Society in Inca was arranged by families, and the families were organized by levels. If your husband had achieved a great feat in the name of the emperor, the emperor would grant him passage into the next circle. Ranks or circles were very formal. The groups were based on how much land a man owned and how many wives he had. There was also a rank for cattle and produce.
The lowest rank in Inca society was the slaves and farmers who were supported by others or made only enough food to feed their families. Then came people who not only could support their families, but could also manage a job in town working as a jeweler, carpenter, etc. and then came the Ayllus.
The name of the family unit for the Incas is "ayllu." These people were accepted into a group mainly based on their family background and land ownership. These leaders gave the common people enough land to live but not prosper. To gain more land, people would have to buy it from others or trade for it. The Incas lived in extended families, which is a group of clans living together.
Inca Family Life - Marriage: A necessity in Incan society because a man could not be considered an adult until he was married. Most men were not married until they were around 20. Just like any other society, monogamy was the norm for the lower classes, but concubines were permitted for the upper classes. Women were able to be married when they could reproduce.
Inca Family Life of Women and Childbirth: After a woman would give birth, the child would be washed in the nearest stream, and on the fourth day the baby was placed in it's cradle for the first time. A child would not be named for the first two years of it's life. It would only be referred to as "wawa." After two years, the child would be given a temporary name along with their first hair cut. Common women had the ability to move up in society more so than men. In the cold Andes mountains, wool would keep people warm. Women were the weavers.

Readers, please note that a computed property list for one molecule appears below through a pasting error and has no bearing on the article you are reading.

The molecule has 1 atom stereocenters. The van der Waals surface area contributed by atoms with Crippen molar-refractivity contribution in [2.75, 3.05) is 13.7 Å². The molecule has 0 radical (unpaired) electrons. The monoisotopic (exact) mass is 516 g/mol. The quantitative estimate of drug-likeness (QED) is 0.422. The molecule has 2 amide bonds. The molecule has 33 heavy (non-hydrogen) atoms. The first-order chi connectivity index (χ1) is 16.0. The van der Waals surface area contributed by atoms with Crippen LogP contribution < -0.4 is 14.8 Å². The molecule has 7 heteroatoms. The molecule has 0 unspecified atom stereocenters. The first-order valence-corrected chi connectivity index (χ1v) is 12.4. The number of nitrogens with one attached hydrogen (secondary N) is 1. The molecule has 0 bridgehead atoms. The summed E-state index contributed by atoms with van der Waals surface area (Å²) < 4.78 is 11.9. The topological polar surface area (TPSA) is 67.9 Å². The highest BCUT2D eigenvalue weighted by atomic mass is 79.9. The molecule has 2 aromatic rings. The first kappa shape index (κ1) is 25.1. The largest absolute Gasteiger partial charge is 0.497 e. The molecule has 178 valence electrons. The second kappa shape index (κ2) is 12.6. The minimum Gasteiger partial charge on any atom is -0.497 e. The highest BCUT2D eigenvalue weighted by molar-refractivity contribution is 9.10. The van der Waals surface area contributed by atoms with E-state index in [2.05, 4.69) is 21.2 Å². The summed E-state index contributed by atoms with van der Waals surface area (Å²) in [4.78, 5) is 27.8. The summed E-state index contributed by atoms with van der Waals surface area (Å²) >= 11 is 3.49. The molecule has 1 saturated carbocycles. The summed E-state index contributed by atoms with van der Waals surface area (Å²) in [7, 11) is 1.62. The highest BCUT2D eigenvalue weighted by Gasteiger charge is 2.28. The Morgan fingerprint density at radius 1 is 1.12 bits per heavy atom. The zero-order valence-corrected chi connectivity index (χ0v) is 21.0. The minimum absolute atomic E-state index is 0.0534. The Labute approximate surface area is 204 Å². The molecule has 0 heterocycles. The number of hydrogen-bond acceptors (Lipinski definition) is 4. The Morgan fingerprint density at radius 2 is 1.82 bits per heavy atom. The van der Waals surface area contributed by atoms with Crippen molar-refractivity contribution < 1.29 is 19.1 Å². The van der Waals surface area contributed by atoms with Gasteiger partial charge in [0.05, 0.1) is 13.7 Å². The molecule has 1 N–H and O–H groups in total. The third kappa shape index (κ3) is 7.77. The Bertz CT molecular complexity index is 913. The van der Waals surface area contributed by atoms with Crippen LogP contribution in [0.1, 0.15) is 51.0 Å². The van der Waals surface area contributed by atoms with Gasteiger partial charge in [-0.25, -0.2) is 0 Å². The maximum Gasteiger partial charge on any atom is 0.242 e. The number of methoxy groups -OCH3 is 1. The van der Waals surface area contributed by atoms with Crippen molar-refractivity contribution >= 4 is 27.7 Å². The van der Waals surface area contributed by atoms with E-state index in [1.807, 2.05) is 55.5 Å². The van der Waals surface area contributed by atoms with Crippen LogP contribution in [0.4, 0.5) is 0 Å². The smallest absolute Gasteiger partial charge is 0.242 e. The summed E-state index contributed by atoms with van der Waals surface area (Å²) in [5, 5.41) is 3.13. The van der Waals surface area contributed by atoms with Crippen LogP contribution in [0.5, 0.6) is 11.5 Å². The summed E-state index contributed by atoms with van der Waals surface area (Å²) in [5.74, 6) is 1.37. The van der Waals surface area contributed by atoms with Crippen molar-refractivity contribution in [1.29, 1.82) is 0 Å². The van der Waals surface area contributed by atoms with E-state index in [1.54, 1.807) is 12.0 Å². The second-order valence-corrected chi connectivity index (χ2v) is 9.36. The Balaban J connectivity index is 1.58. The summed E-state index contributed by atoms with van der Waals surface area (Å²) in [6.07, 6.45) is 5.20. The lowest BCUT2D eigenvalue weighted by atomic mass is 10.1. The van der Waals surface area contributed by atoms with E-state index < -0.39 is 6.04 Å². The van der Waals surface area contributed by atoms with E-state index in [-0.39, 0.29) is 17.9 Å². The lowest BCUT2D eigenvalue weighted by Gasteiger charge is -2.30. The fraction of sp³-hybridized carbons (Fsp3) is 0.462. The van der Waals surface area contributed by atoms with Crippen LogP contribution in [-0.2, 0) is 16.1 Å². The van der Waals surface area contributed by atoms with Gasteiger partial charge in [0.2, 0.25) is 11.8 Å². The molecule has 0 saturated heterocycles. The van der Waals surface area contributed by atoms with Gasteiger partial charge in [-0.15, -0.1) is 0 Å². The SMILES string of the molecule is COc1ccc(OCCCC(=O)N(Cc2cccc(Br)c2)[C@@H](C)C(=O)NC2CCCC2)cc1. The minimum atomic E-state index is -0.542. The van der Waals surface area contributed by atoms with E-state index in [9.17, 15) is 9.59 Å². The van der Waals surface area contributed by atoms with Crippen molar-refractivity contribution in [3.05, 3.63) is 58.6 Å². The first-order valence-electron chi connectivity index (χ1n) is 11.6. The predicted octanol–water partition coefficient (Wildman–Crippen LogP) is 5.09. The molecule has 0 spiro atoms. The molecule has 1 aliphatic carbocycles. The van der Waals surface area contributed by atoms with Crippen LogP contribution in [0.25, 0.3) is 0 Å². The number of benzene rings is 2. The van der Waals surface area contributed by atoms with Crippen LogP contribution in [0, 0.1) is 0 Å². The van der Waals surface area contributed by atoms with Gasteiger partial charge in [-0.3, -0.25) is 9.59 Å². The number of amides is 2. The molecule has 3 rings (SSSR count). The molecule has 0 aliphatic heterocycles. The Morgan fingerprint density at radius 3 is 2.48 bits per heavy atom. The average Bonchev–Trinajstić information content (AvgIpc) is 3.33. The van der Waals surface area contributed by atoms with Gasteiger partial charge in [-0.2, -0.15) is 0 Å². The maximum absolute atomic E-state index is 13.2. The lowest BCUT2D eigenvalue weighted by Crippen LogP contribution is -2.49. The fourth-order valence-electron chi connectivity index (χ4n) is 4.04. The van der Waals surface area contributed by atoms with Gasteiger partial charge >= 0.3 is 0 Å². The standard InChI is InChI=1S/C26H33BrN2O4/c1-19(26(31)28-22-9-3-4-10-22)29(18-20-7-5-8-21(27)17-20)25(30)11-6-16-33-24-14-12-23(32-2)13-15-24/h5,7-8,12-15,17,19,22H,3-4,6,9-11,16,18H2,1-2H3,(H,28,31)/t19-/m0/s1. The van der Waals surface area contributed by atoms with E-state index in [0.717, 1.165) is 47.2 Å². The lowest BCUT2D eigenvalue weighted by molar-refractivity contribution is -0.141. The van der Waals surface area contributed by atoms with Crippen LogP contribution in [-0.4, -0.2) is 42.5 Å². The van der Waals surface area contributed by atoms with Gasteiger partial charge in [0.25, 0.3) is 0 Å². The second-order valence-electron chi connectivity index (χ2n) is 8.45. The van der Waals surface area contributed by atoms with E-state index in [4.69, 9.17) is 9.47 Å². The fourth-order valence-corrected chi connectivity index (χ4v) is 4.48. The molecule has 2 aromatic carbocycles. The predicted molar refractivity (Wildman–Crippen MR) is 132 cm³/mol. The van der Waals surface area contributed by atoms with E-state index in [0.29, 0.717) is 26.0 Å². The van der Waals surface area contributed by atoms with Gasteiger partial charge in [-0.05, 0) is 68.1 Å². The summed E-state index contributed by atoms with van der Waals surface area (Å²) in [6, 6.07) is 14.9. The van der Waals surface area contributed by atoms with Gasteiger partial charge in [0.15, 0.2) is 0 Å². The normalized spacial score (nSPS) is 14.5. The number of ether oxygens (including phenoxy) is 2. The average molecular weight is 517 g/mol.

Inca Family Life - Babies: When a baby was born, his or her arms were tightly bound to their body for three months. The Incas believed this binding made the baby stronger. Babies were rarely held. The Incas believed that if you held a baby, it would cry more.
Children, including babies, were left alone most of the day: Children were fed three times a day, but they also were not hugged. Again, they were only touched to clean or feed them. Many Incan children died young from neglect.
Daily life for the Incas was rather routine. Men were soldiers/farmers just like the Romans. This meant they would work their land until they were called upon to fight for the empire. Life started around 6:00 am for the Incas unlike the Aztecs who got up around 4:00 a.m.
The Incas would have two meals daily, and just like the Aztecs, they had no concept of money. Women would make the meals. The primary meal was something called Aka. Making aka was a long process.